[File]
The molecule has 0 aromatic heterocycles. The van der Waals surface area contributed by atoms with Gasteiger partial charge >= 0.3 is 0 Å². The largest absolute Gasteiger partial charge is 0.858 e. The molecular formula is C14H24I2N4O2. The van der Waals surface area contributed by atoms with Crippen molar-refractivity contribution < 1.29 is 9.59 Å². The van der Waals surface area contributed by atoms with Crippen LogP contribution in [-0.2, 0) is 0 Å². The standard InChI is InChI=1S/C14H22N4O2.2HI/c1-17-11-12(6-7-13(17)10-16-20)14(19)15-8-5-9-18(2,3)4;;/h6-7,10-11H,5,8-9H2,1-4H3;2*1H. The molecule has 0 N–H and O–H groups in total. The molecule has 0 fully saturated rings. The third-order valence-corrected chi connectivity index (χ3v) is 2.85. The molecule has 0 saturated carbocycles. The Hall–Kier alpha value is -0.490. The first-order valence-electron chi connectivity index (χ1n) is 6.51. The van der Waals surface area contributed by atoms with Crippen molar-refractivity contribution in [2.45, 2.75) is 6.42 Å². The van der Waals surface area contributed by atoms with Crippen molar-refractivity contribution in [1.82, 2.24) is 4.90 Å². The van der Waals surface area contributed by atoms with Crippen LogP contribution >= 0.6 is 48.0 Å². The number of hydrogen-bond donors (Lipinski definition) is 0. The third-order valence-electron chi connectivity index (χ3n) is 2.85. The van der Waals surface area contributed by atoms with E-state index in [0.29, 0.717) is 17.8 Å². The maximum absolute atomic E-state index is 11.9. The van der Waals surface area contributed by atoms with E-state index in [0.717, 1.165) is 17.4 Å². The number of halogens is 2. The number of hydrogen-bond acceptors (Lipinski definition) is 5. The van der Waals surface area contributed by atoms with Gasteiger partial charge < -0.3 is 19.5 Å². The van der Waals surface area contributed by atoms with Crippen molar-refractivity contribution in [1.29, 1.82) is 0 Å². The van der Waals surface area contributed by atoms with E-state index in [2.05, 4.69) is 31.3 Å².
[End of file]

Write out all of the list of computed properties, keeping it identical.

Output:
The molecule has 0 aromatic heterocycles. The van der Waals surface area contributed by atoms with Gasteiger partial charge >= 0.3 is 0 Å². The largest absolute Gasteiger partial charge is 0.858 e. The molecular formula is C14H24I2N4O2. The van der Waals surface area contributed by atoms with Crippen molar-refractivity contribution < 1.29 is 9.59 Å². The van der Waals surface area contributed by atoms with Crippen LogP contribution in [-0.2, 0) is 0 Å². The standard InChI is InChI=1S/C14H22N4O2.2HI/c1-17-11-12(6-7-13(17)10-16-20)14(19)15-8-5-9-18(2,3)4;;/h6-7,10-11H,5,8-9H2,1-4H3;2*1H. The molecule has 0 N–H and O–H groups in total. The molecule has 0 fully saturated rings. The third-order valence-corrected chi connectivity index (χ3v) is 2.85. The molecule has 0 saturated carbocycles. The Hall–Kier alpha value is -0.490. The first-order valence-electron chi connectivity index (χ1n) is 6.51. The van der Waals surface area contributed by atoms with Crippen molar-refractivity contribution in [2.45, 2.75) is 6.42 Å². The van der Waals surface area contributed by atoms with Crippen molar-refractivity contribution in [1.82, 2.24) is 4.90 Å². The van der Waals surface area contributed by atoms with Crippen LogP contribution >= 0.6 is 48.0 Å². The number of hydrogen-bond donors (Lipinski definition) is 0. The third-order valence-electron chi connectivity index (χ3n) is 2.85. The van der Waals surface area contributed by atoms with E-state index in [0.29, 0.717) is 17.8 Å². The maximum absolute atomic E-state index is 11.9. The van der Waals surface area contributed by atoms with E-state index in [0.717, 1.165) is 17.4 Å². The number of halogens is 2. The number of hydrogen-bond acceptors (Lipinski definition) is 5. The van der Waals surface area contributed by atoms with Gasteiger partial charge < -0.3 is 19.5 Å². The van der Waals surface area contributed by atoms with Crippen molar-refractivity contribution in [1.29, 1.82) is 0 Å². The van der Waals surface area contributed by atoms with E-state index in [2.05, 4.69) is 31.3 Å².